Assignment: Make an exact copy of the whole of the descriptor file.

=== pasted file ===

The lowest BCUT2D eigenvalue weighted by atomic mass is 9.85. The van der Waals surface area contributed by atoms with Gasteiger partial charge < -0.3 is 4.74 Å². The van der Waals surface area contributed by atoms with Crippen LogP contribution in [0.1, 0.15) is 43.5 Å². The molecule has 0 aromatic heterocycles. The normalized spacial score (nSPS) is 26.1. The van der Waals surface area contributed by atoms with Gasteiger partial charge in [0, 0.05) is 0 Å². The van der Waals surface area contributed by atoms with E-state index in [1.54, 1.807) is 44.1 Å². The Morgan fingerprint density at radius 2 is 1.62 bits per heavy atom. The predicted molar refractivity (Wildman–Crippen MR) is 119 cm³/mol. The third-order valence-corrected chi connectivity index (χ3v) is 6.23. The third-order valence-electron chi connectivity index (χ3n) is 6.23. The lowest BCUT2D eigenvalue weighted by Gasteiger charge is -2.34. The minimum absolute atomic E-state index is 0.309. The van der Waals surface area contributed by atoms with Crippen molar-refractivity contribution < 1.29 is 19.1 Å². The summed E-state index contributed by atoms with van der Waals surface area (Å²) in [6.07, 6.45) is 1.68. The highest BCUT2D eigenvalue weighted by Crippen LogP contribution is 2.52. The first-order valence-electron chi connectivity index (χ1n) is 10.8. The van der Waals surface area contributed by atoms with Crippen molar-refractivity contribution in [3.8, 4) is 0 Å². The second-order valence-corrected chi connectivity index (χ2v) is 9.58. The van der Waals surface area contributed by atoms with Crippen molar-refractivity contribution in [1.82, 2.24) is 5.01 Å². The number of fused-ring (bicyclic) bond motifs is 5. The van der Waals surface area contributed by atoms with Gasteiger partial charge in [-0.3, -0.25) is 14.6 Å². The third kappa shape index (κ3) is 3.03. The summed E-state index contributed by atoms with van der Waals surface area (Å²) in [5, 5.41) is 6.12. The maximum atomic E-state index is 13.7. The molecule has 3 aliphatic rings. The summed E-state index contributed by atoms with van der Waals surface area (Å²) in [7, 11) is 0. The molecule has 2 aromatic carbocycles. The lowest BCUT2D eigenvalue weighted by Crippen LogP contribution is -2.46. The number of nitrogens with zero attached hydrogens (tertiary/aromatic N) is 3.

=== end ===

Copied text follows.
The lowest BCUT2D eigenvalue weighted by atomic mass is 9.85. The van der Waals surface area contributed by atoms with Gasteiger partial charge < -0.3 is 4.74 Å². The van der Waals surface area contributed by atoms with Crippen LogP contribution in [0.1, 0.15) is 43.5 Å². The molecule has 0 aromatic heterocycles. The normalized spacial score (nSPS) is 26.1. The van der Waals surface area contributed by atoms with Gasteiger partial charge in [0, 0.05) is 0 Å². The van der Waals surface area contributed by atoms with E-state index in [1.54, 1.807) is 44.1 Å². The Morgan fingerprint density at radius 2 is 1.62 bits per heavy atom. The predicted molar refractivity (Wildman–Crippen MR) is 119 cm³/mol. The third-order valence-corrected chi connectivity index (χ3v) is 6.23. The third-order valence-electron chi connectivity index (χ3n) is 6.23. The lowest BCUT2D eigenvalue weighted by Gasteiger charge is -2.34. The minimum absolute atomic E-state index is 0.309. The van der Waals surface area contributed by atoms with Crippen molar-refractivity contribution < 1.29 is 19.1 Å². The summed E-state index contributed by atoms with van der Waals surface area (Å²) in [6.07, 6.45) is 1.68. The highest BCUT2D eigenvalue weighted by Crippen LogP contribution is 2.52. The first-order valence-electron chi connectivity index (χ1n) is 10.8. The van der Waals surface area contributed by atoms with Crippen molar-refractivity contribution in [3.8, 4) is 0 Å². The second-order valence-corrected chi connectivity index (χ2v) is 9.58. The van der Waals surface area contributed by atoms with Crippen molar-refractivity contribution in [1.82, 2.24) is 5.01 Å². The number of fused-ring (bicyclic) bond motifs is 5. The van der Waals surface area contributed by atoms with Gasteiger partial charge in [-0.3, -0.25) is 14.6 Å². The third kappa shape index (κ3) is 3.03. The summed E-state index contributed by atoms with van der Waals surface area (Å²) in [5, 5.41) is 6.12. The maximum atomic E-state index is 13.7. The molecule has 3 aliphatic rings. The summed E-state index contributed by atoms with van der Waals surface area (Å²) in [7, 11) is 0. The molecule has 2 aromatic carbocycles. The lowest BCUT2D eigenvalue weighted by Crippen LogP contribution is -2.46. The number of nitrogens with zero attached hydrogens (tertiary/aromatic N) is 3.